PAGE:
By the time we arrived at the restaurant, I felt I had seen more, done more, experienced more than the rest of my entire life put together. And top it all off, I had seen and smelled and experienced all this from the back of two-wheeler and I was HOOKED! Oh Yeah, Hooked. As we walked into the restaurant, me with a grin on my face that has left a wrinkle that is still with me even to this day, my friend and new bosom buddy informed my folks that I was a “natural” when it came to riding, he had hardly even been aware of my presence. I had leaned when I was supposed to and had followed his every lead; he had never had such a good passenger before. That was my moment of glory and I knew right then and there motorcycles were going to be a part, perhaps even a big part, of the rest of my life.
The next day found us at our final destination, Bangkok, and sure enough within a year a friend of mine confidentially informed me that he had found a place where we could get motorcycles for a mere 5 dollars American for a 24 hour rental, so off we went. After spending less than an hour learning the controls, I was out zipping around the city and that same evening rode the machine to a large open house party. Within practically no time, I was giving various female party-goers their first ride, many of whom had to sit side-saddle due to the tightness of their skirts. For the remaining three years in Bangkok I continued to rent motorcycles whenever possible, depending mostly on available funds. For the most part they were Honda CB 160 Scramblers and CB 250’s till I discovered the Suzuki 250, which with its 2-stroke motor and six speed gearbox was capable of doing around 170 kph, or right around a 100 mph. For something that light, that was incredibly fast back then. Eventually my parents discovered the fact I had been renting and riding motorcycles, my father being the first. This fact was revealed when he came into my room one day with a pair of my shoes in hand and informed me that if I insisted on dragging my feet and wearing out the soles of my shoes when going around corners while riding he felt I should start buying my own clothes! I’ve been riding ever since and the best part is, the ride is not nearly over.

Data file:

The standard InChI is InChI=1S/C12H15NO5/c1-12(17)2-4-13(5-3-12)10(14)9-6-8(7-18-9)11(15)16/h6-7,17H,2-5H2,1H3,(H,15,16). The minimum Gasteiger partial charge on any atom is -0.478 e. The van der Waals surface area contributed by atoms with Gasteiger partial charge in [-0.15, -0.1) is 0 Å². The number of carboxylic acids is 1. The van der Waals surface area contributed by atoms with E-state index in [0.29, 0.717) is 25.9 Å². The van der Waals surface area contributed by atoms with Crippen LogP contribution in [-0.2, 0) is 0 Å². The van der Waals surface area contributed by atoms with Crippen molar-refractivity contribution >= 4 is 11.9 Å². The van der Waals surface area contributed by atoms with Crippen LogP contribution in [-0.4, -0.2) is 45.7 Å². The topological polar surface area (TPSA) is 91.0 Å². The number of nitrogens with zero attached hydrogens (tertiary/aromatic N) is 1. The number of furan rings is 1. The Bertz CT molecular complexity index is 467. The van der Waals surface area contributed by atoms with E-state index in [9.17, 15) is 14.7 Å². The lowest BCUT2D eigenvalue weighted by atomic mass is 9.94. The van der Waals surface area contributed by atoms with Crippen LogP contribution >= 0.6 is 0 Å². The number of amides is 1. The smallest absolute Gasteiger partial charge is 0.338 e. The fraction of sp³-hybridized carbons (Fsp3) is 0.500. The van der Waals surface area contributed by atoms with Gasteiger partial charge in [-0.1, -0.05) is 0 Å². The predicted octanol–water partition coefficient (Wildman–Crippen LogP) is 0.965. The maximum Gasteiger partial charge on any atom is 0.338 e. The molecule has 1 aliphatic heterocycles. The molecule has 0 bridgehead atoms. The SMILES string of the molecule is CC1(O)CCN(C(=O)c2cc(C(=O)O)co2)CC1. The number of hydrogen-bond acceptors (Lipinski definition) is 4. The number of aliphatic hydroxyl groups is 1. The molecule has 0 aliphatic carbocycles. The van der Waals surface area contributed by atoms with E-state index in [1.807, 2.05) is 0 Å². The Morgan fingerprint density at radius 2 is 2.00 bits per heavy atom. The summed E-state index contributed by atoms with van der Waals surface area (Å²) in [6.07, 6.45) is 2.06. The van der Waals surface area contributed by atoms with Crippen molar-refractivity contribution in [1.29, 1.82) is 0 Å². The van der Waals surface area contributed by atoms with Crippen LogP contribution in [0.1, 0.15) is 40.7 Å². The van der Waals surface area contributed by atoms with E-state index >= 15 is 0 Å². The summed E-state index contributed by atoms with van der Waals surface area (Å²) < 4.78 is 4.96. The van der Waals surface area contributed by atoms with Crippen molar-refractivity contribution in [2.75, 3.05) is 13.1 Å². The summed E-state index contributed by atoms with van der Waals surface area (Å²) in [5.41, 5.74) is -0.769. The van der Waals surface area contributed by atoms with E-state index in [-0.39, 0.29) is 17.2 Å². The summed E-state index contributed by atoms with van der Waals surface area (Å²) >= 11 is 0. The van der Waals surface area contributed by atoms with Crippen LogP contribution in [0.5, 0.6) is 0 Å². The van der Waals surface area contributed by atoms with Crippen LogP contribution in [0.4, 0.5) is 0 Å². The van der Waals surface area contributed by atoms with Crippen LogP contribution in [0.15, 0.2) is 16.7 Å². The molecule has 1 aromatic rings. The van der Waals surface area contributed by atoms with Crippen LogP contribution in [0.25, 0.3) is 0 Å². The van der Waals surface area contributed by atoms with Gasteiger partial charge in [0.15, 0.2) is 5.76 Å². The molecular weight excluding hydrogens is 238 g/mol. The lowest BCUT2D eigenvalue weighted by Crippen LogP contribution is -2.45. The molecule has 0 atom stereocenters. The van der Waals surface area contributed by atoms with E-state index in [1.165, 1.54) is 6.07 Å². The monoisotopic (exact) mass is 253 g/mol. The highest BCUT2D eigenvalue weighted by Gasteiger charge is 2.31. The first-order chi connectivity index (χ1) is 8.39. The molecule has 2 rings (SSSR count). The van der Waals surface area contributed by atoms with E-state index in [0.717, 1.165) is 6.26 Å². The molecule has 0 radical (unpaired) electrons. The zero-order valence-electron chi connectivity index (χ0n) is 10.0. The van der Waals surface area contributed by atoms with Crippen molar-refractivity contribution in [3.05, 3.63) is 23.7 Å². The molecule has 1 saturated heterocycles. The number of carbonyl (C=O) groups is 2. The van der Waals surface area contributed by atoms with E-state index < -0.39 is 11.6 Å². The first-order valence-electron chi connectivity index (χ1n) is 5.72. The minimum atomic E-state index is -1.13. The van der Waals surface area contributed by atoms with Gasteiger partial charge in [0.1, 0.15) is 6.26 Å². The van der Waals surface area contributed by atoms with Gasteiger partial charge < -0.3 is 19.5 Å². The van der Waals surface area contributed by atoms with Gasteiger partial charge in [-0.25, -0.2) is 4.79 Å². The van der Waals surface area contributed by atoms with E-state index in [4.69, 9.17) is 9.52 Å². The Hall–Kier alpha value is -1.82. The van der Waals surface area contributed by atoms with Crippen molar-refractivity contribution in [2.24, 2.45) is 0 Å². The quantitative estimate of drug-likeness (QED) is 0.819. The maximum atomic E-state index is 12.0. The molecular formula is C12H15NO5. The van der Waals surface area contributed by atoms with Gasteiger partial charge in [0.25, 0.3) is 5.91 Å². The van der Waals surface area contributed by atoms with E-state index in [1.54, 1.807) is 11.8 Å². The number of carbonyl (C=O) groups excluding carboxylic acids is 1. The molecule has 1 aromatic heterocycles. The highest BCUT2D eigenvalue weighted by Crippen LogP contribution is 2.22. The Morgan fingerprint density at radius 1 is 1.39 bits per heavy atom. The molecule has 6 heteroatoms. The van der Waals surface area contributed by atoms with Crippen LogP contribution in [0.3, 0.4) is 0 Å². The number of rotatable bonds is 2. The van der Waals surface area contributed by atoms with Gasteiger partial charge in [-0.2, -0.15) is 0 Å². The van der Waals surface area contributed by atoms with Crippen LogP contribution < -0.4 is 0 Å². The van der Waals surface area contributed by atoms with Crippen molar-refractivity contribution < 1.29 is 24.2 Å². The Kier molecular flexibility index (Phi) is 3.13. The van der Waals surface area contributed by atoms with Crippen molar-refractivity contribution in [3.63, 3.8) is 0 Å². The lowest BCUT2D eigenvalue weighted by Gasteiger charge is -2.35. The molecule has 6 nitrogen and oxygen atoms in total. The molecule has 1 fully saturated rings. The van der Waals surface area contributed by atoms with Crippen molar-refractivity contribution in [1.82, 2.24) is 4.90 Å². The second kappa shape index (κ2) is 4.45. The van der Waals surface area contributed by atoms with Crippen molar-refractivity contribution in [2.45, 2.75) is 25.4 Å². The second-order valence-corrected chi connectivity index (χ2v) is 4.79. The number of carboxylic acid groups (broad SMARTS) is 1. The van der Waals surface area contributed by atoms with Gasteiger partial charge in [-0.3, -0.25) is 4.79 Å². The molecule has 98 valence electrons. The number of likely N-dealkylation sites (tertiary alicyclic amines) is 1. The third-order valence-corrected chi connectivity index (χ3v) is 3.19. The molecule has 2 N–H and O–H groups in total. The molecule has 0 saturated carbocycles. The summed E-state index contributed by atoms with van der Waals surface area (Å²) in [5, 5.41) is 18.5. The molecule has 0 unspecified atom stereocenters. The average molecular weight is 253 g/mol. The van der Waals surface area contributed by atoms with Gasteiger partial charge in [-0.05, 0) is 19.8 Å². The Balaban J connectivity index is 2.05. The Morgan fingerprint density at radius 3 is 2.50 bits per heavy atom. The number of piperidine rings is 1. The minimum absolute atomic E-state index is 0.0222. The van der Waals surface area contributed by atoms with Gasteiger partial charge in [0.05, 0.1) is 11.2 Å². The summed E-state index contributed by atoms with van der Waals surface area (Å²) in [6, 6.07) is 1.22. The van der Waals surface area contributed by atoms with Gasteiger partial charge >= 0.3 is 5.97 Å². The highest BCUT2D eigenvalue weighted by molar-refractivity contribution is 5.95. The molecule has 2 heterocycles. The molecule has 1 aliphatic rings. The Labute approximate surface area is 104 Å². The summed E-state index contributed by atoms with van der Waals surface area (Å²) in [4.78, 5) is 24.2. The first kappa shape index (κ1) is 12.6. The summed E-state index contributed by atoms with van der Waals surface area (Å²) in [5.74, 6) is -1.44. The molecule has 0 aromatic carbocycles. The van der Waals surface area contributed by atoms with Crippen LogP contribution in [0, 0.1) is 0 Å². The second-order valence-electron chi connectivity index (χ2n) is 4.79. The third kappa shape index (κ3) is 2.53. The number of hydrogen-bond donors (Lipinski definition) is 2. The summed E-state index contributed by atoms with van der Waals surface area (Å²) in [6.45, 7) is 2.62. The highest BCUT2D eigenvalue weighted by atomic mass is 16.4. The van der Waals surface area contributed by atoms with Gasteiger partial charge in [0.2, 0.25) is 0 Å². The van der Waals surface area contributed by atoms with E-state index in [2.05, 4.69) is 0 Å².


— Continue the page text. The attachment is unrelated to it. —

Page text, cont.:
Thus was my fate sealed on that momentous evening zipping though the streets of Hong Kong on the back of a bright blue scooter in the year of 1964.